• Viruses or bacteria. Certain viruses or bacteria may increase the risk of developing cancer. For example, Human papillomavirus (HPV), which is sexually transmitted, can cause cervical cancer.
    • Ultraviolet (UV) radiation. UV radiation from the sun and indoor tanning beds is associated with skin cancer.

    Signs and Symptoms of Cancer

    Signs and symptoms of cancer include:

    • Unexplained weight loss
    • Fever
    • Fatigue
    • Skin changes
    • Changes in bowel habits or bladder function
    • Indigestion or trouble swallowing
    • White patches inside the mouth or on the tongue
    • Any thickening or lump

    Steps to Reducing the Risk of Cancer

    It's estimated that 42% of all cancers are avoidable by managing modifiable risk factors.2

    The World Cancer Research Fund and the American Institute for Cancer Research (AICR) have published recommendations for preventing cancer and staying healthy.5 They include several dietary and lifestyle choices, such as:

    • be at a healthy weight
    • be physically active by engaging in at least 150 minutes of moderate physical activity each week (or 75 minutes of vigorous physical activity each week)
    • eat a diet rich in whole grains, vegetables, fruit, and beans
    • limit consumption of fast foods and other processed foods high in fat, starches or sugars
    • limit consumption of red and processed meat
    • limit consumption of sugar sweetened drinks
    • limit alcohol consumption
    • do not use supplements for cancer prevention
    • for mothers: breastfeed your baby if you can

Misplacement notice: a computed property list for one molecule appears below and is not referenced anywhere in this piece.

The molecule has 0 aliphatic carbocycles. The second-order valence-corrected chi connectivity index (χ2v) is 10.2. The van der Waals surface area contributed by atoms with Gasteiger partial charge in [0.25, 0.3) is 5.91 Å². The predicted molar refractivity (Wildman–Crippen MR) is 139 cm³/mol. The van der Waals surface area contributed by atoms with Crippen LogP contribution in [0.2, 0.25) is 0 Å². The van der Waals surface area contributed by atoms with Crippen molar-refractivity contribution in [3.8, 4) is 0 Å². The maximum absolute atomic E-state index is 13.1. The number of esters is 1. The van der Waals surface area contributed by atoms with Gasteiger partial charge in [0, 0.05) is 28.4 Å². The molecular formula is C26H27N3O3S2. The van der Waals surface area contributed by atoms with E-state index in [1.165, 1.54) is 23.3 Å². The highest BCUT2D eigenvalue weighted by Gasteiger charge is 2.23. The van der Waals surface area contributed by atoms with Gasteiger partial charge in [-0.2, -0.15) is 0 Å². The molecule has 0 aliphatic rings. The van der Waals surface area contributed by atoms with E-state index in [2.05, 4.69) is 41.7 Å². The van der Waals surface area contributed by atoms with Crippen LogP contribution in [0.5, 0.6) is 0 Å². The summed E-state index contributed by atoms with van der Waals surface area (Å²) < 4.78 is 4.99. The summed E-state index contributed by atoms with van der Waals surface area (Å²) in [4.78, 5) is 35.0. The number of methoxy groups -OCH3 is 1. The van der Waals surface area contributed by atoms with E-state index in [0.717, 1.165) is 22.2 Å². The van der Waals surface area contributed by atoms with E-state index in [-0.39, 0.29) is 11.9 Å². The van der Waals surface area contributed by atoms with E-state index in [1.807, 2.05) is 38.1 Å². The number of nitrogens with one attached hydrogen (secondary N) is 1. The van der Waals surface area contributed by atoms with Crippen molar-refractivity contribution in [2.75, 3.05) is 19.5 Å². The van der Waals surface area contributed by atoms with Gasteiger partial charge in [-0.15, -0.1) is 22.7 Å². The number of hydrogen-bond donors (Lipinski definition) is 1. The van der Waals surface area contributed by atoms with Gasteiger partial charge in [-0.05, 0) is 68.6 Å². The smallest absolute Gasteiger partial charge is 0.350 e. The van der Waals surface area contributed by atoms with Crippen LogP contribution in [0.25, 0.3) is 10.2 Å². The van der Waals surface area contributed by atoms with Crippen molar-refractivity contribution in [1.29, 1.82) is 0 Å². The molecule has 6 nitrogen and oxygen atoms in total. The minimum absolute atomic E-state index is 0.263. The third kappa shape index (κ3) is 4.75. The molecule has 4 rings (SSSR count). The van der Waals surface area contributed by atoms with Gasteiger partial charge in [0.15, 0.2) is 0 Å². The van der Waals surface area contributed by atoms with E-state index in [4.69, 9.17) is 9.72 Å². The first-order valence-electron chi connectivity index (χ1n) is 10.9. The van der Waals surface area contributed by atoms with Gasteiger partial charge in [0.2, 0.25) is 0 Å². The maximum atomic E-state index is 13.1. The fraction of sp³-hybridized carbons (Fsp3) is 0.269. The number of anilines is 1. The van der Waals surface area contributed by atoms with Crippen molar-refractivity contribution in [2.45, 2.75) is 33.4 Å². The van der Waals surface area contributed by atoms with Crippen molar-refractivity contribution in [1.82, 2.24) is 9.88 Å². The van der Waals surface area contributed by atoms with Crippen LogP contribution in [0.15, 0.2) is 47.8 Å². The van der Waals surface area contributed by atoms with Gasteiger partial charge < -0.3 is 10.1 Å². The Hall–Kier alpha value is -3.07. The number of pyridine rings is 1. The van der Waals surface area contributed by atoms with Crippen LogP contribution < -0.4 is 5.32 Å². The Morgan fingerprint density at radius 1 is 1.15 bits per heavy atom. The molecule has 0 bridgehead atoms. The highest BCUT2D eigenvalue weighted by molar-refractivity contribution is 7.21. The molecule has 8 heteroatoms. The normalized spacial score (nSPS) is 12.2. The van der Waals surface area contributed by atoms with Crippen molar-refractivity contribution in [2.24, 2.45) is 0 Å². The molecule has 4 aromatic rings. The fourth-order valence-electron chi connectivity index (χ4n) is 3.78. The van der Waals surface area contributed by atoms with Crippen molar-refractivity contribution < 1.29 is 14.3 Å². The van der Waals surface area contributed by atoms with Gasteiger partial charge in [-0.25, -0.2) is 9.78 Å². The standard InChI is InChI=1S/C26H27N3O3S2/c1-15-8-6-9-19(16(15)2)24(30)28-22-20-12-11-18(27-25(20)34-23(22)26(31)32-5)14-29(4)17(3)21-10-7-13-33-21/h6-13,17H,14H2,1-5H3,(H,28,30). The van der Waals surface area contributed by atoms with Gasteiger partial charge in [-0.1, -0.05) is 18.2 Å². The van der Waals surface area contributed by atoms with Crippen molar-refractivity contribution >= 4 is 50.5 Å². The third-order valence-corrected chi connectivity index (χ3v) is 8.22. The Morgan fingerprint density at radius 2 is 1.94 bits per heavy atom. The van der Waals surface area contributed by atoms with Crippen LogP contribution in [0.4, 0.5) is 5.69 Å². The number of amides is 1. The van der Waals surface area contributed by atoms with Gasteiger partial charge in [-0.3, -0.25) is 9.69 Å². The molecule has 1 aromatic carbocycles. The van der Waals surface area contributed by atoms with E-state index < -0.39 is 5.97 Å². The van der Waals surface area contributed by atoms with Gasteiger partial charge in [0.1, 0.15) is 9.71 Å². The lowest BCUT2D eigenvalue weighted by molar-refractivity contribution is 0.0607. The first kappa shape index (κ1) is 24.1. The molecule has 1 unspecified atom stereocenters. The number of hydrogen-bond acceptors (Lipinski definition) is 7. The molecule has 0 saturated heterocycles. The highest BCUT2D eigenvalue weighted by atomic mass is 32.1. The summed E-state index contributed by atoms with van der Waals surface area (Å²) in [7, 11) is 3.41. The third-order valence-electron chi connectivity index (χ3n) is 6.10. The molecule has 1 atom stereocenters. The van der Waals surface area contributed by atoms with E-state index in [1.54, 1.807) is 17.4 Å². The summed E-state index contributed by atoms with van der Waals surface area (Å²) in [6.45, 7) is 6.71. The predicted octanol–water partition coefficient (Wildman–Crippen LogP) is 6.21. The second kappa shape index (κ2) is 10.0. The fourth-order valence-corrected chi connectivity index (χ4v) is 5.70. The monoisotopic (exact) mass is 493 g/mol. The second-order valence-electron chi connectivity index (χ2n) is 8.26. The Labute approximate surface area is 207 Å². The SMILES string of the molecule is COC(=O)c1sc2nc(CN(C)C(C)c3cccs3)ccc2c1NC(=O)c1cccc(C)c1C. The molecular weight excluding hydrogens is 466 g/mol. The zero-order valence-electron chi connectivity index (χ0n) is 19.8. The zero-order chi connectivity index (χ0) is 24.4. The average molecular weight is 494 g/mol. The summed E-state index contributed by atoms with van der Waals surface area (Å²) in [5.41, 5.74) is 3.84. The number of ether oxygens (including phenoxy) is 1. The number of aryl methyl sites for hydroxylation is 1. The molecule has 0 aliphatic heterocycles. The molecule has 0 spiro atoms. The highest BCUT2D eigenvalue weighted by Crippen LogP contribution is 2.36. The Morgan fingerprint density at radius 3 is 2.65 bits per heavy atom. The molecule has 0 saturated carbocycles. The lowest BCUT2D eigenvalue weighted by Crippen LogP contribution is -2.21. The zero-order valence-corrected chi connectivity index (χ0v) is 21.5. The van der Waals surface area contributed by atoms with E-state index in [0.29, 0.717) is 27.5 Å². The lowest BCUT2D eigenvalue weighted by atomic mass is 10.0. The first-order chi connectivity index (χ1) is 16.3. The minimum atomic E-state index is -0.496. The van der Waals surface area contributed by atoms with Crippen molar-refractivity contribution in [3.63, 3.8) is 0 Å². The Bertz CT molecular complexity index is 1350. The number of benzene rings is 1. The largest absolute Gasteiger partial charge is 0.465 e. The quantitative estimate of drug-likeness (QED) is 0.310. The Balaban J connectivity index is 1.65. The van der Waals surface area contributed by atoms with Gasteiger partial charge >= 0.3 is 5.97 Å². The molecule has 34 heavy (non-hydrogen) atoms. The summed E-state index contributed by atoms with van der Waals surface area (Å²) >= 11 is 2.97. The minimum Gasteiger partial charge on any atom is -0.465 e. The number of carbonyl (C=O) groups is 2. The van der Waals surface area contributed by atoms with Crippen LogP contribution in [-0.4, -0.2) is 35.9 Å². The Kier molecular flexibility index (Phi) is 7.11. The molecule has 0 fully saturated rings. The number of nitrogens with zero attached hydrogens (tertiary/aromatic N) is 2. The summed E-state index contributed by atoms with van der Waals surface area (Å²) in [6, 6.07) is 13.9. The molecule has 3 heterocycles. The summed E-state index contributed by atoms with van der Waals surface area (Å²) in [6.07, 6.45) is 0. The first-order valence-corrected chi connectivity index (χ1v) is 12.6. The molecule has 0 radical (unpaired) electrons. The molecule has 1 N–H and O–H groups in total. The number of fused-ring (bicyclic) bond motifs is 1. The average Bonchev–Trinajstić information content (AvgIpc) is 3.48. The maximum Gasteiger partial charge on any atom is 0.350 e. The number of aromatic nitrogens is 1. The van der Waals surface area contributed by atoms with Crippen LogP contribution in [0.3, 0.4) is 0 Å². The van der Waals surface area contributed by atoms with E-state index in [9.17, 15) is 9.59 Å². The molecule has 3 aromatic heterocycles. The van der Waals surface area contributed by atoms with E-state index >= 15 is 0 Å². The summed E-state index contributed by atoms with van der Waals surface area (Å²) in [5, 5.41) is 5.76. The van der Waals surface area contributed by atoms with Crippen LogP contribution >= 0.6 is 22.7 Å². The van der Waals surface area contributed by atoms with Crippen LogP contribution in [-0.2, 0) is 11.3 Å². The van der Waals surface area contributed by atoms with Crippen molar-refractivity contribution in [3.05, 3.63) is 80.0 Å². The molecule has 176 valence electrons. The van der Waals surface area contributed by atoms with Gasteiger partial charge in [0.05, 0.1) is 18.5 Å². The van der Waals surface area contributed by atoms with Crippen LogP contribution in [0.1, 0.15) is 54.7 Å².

• after a cancer diagnosis follow the recommendations listed here if you can

    Antioxidants may work to reduce cancer risk by:

    • Enhancing the immune system
    • Preventing oxidative damage to cells
    • Inhibiting growth of cancer cells
    • Limiting cancer cells' natural ability to avoid cell death

    Key Takeaways

    • Cancer is a group of diseases characterized by the uncontrolled growth of abnormal cells. As these abnormal cells grow, they can form tumors, interfere with the healthy functioning of the body, and spread throughout the body in a process known as metastasis.
    • Risk factors for different cancers vary and often include modifiable risk factors that can be managed to reduce risk.
    • Recommendations for preventing cancer and staying healthy include being physically active, eating healthy foods, and limiting less healthful choices.


    1. Risk Factors for Cancer - National Cancer Institute. Accessed June 29, 2020.
    2. American Cancer Society. Cancer Facts & Figures 2020. Atlanta: American Cancer Society; 2020. Available at Accessed June 29, 2020.
    3. Diet, Nutrition, Physical Activity and Cancer: A Global Perspective. Accessed June 29, 2020.
    4. Family Cancer Syndromes. Accessed December 1, 2022.
    5. Cancer Prevention Recommendations. Accessed June 29, 2020.

    8.4: Cancer is shared under a CC BY-NC-SA 3.0 license and was authored, remixed, and/or curated by LibreTexts.